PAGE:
When and why

Lipid is a general term for fat. Lipids include various types of cholesterol, phospholipids, and triglycerides and are carried in the blood as lipoproteins. A lipid profile includes testing the blood for cholesterol, HDL-cholesterol (the 'good' kind), LDL-cholesterol, and triglycerides.

In HIV disease, there is a trend of falling cholesterol and rising triglycerides levels as the disease progresses. However, since the introduction of protease inhibitors, both cholesterol and triglyceride levels can become dangerously high. High lipids increase the risk of blood clots, heart disease and heart attack, stroke, and pancreatitis.

Anyone diagnosed with HIV should have a lipid profile done to obtain baseline values. This should be repeated before beginning HAART. A fast of 12 to 14 hours is usually required before the test, which is a blood draw from a vein in the arm.

One recent study showed that individuals with HIV tended to eat a larger amount of dietary fat than did HIV-negative controls. The authors believe that the increase in fat consumption contributes to hypertriglyceridaemia. They hypothesise that metabolic changes produced by both HIV and HIV therapy, lead to energy loss and that increased fat consumption may be an unconscious choice to increase energy. Perhaps also in HIV disease, there may a change in taste or feelings of satiety.1

On a more optimistic note, a year-long Brazilian study of individuals initiating HAART showed that those who received an intervention of a 20-minute dietary consultation every three months were able to maintain a stable body mass index, waist-to-hip ratio, and mean total cholesterol and LDL-cholesterol levels.2

How it will help

If triglycerides are high, nutritional counselling may be very helpful, as would be any means taken to lower trans fat consumption. When possible, persons who smoke should quit to lower their risk of coronary heart disease. Exercise can help in maintaining health lipid levels. 

Lipid-lowering drugs have also been given to help lower cholesterol. This certainly helps with the rising levels seen in men in their forties and in women after menopause. Although these drugs are prescribed for treating high lipid levels in HIV infection, their effectiveness has not been fully established.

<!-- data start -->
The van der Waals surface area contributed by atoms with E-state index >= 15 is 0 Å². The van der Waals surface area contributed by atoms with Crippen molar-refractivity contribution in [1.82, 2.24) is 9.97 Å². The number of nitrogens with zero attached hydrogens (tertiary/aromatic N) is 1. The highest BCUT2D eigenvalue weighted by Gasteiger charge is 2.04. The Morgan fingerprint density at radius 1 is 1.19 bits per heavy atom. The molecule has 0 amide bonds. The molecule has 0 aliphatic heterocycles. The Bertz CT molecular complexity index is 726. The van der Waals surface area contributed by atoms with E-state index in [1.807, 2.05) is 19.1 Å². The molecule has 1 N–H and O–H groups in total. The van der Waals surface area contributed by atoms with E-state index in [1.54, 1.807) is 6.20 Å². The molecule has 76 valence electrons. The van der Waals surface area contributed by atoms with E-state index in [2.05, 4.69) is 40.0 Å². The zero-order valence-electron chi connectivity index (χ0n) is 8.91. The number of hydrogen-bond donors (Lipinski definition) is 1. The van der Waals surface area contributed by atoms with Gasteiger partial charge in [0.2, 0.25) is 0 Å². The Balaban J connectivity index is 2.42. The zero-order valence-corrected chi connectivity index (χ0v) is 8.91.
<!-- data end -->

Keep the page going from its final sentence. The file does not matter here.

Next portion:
Irregularities in lipid function tests are a warning sign that various lifestyle factors may need to be evaluated, as should the addition of lipid-lowering drugs.



  1. Joy T et al. Dietary fat intake and relationship to serum lipid levels in HIV-infected patients with metabolic abnormalities in the HAART era. AIDS 21 (12): 1591-1600, 2007
  2. Lasserati R Dietary intervention when starting HAART prevents the increase in lipids independently of drug regimen: a randomized trial. Fourth IAS Conference on HIV Pathogenesis, Treatment, and Prevention, Abst WEAB303, 2007
Community Consensus Statement on Access to HIV Treatment and its Use for Prevention

Together, we can make it happen

We can end HIV soon if people have equal access to HIV drugs as treatment and as PrEP, and have free choice over whether to take them.

Launched today, the Community Consensus Statement is a basic set of principles aimed at making sure that happens.

The Community Consensus Statement is a joint initiative of AVAC, EATG, MSMGF, GNP+, HIV i-Base, the International HIV/AIDS Alliance, ITPC and NAM/aidsmap

This content was checked for accuracy at the time it was written. It may have been superseded by more recent developments. NAM recommends checking whether this is the most current information when making decisions that may affect your health.

NAM’s information is intended to support, rather than replace, consultation with a healthcare professional. Talk to your doctor or another member of your healthcare team for advice tailored to your situation.